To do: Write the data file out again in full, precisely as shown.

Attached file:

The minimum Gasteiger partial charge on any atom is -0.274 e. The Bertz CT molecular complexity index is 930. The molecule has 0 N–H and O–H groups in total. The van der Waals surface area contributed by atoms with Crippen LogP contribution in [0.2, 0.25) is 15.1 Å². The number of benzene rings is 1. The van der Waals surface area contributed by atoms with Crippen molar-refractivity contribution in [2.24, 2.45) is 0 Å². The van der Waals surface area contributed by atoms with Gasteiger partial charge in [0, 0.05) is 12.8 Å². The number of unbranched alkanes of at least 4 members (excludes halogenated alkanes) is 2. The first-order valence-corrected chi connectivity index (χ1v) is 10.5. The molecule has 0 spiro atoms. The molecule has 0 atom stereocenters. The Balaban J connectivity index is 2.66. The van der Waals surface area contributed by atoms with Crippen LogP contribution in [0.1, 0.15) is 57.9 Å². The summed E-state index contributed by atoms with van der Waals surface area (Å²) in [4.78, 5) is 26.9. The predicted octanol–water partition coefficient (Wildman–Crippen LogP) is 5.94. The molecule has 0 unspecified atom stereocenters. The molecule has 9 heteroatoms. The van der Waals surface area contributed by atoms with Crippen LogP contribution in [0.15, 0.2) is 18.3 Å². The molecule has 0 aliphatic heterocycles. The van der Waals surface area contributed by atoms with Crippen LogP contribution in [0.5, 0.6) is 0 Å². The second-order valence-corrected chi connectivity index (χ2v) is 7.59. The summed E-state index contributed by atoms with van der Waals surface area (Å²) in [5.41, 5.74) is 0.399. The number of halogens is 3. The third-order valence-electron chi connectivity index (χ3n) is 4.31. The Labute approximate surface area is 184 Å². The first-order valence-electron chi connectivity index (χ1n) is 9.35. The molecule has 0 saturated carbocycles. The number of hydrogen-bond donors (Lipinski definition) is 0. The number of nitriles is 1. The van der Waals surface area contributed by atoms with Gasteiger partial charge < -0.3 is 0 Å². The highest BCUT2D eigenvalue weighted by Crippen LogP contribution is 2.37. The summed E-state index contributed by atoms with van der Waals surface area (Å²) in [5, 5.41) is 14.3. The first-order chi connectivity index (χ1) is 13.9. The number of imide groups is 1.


The minimum Gasteiger partial charge on any atom is -0.274 e. The Bertz CT molecular complexity index is 930. The molecule has 0 N–H and O–H groups in total. The van der Waals surface area contributed by atoms with Crippen LogP contribution in [0.2, 0.25) is 15.1 Å². The number of benzene rings is 1. The van der Waals surface area contributed by atoms with Crippen molar-refractivity contribution in [2.24, 2.45) is 0 Å². The van der Waals surface area contributed by atoms with Gasteiger partial charge in [0, 0.05) is 12.8 Å². The number of unbranched alkanes of at least 4 members (excludes halogenated alkanes) is 2. The first-order valence-corrected chi connectivity index (χ1v) is 10.5. The molecule has 0 spiro atoms. The molecule has 0 atom stereocenters. The Balaban J connectivity index is 2.66. The van der Waals surface area contributed by atoms with Crippen LogP contribution in [0.1, 0.15) is 57.9 Å². The summed E-state index contributed by atoms with van der Waals surface area (Å²) in [4.78, 5) is 26.9. The predicted octanol–water partition coefficient (Wildman–Crippen LogP) is 5.94. The molecule has 0 unspecified atom stereocenters. The molecule has 9 heteroatoms. The van der Waals surface area contributed by atoms with Crippen LogP contribution in [0.15, 0.2) is 18.3 Å². The molecule has 0 aliphatic heterocycles. The van der Waals surface area contributed by atoms with Crippen LogP contribution in [0.5, 0.6) is 0 Å². The second-order valence-corrected chi connectivity index (χ2v) is 7.59. The summed E-state index contributed by atoms with van der Waals surface area (Å²) in [5.41, 5.74) is 0.399. The number of halogens is 3. The third-order valence-electron chi connectivity index (χ3n) is 4.31. The Labute approximate surface area is 184 Å². The first-order valence-electron chi connectivity index (χ1n) is 9.35. The molecule has 0 saturated carbocycles. The number of hydrogen-bond donors (Lipinski definition) is 0. The number of nitriles is 1. The van der Waals surface area contributed by atoms with Gasteiger partial charge < -0.3 is 0 Å². The highest BCUT2D eigenvalue weighted by Crippen LogP contribution is 2.37. The summed E-state index contributed by atoms with van der Waals surface area (Å²) in [5, 5.41) is 14.3. The first-order chi connectivity index (χ1) is 13.9. The number of imide groups is 1.